EPA under pressure to keep banned pesticide on market

The U.S. EPA is under pressure from a pesticide manufacturer and members of Congress to reverse a 2006 decision to cancel the registration of all uses of the pesticide carbofuran, which is sold under the name "Furadan" by FMC Corporation. A Scientific Advisory Panel reviewed the decision and agreed with EPA that the pesticide poses an unreasonable risk to the environment, particularly birds, and that there was no evidence to recommend reversing EPA's decision to cancel carbofuran...

• Science panel agrees with pesticide ban, which followed millions of bird deaths

WASHINGTON, DC, Feb. 11, 2008 -- The U.S. Environmental Protection Agency (EPA) is under pressure from a pesticide manufacturer and members of Congress to reverse an August 30, 2006 decision to cancel the registration of all uses of the highly toxic pesticide carbofuran, which is sold under the name "Furadan" by FMC Corporation.

A Scientific Advisory Panel reviewed the decision last week and agreed with EPA that the pesticide poses an unreasonable risk to the environment, particularly birds, and that there was no evidence to recommend reversing EPA's decision to cancel carbofuran.

"Those who support keeping carbofuran on the market are stating their clear indifference to conserving wildlife and to exposing workers to toxins," said Dr. George Fenwick, President of American Bird Conservancy. "Carbofuran is harmful to human health, and one of the most deadly pesticides to birds left on the market. It is responsible for the deaths of millions of wild birds since its introduction in 1967, including Bald and Golden Eagles, Red-tailed Hawks, and migratory songbirds. EPA has already said a firm no to the continued use of this substance, and lawmakers need to listen to the experts on this."

In its 2005 ecological risk assessment on carbofuran, EPA stated that all legal uses of the pesticide were likely to kill wild birds. If a flock of mallards were to feed in a carbofuran treated alfalfa field, EPA predicted that 92% of the birds in the flock would quickly die.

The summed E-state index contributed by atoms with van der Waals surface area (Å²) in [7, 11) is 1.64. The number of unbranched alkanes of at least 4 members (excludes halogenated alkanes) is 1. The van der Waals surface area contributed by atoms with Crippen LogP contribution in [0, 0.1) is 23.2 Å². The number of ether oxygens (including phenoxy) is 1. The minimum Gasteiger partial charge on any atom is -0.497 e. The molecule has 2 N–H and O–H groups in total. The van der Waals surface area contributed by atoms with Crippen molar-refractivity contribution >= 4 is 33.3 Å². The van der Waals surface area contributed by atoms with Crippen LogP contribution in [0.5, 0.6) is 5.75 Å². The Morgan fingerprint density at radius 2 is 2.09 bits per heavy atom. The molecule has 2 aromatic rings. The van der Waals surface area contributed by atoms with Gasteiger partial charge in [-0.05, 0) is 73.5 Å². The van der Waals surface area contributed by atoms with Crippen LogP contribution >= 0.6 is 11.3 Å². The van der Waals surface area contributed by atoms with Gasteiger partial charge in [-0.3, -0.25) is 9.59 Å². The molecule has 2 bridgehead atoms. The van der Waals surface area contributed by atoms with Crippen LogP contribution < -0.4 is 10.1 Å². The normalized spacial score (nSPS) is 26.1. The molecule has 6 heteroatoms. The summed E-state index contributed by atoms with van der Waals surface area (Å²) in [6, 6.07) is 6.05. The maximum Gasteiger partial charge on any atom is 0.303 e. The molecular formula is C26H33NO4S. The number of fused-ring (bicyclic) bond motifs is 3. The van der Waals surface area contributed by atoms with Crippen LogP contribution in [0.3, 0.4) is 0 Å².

EPA analysis has also confirmed that carbofuran is a threat to human health through contaminated food, drinking water, and occupational exposure. "This is the first time in twenty years that a pesticide manufacturer has fought cancellation of a registered pesticide," said Dr. Michael Fry, Director of ABC's Pesticides and Birds Campaign. "The EPA's decision to ban carbofuran was a huge victory for science and the environment, but despite the overwhelming scientific evidence of carbofuran's extreme toxicity and the availability of safer alternatives, the manufacturer continues to fight all efforts on the part of the EPA and conservationists to have the ban enacted. FMC Corporation needs to take the responsible course and immediately withdraw carbofuran from the market."

"The evidence is clear; carbofuran is toxic to wildlife and people. EPA should not fold to political pressures and allow this dangerous pesticide back on the market," said Rodger Schlickeisen, President of Defenders of Wildlife. "In 2006, more than 20,000 of our members and activists asked EPA to take carbofuran off the market. EPA made the right decision in 2006 and they should stick by that decision now."

American Bird Conservancy (ABC) is the only organization that works solely to conserve native wild birds and their habitats throughout the Americas. ABC is a not-for-profit membership organization.

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